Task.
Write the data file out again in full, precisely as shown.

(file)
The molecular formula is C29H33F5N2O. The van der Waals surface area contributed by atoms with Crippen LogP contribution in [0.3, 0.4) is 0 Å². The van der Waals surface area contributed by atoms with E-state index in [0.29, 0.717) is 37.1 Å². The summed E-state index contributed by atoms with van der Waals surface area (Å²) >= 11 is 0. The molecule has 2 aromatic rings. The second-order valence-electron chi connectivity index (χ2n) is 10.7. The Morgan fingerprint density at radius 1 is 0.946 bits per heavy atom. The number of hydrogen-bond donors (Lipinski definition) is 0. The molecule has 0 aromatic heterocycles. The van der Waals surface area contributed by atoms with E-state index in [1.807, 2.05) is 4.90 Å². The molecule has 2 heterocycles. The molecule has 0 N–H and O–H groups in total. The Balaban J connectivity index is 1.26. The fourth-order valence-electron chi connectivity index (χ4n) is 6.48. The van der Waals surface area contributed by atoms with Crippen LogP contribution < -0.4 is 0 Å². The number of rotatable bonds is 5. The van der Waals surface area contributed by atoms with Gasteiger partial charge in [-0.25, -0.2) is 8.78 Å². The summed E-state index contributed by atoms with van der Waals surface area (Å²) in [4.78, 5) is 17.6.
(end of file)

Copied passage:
The molecular formula is C29H33F5N2O. The van der Waals surface area contributed by atoms with Crippen LogP contribution in [0.3, 0.4) is 0 Å². The van der Waals surface area contributed by atoms with E-state index in [0.29, 0.717) is 37.1 Å². The summed E-state index contributed by atoms with van der Waals surface area (Å²) >= 11 is 0. The molecule has 2 aromatic rings. The second-order valence-electron chi connectivity index (χ2n) is 10.7. The Morgan fingerprint density at radius 1 is 0.946 bits per heavy atom. The number of hydrogen-bond donors (Lipinski definition) is 0. The molecule has 0 aromatic heterocycles. The van der Waals surface area contributed by atoms with E-state index in [1.807, 2.05) is 4.90 Å². The molecule has 2 heterocycles. The molecule has 0 N–H and O–H groups in total. The Balaban J connectivity index is 1.26. The fourth-order valence-electron chi connectivity index (χ4n) is 6.48. The van der Waals surface area contributed by atoms with Crippen LogP contribution < -0.4 is 0 Å². The number of rotatable bonds is 5. The van der Waals surface area contributed by atoms with Gasteiger partial charge in [-0.25, -0.2) is 8.78 Å². The summed E-state index contributed by atoms with van der Waals surface area (Å²) in [4.78, 5) is 17.6.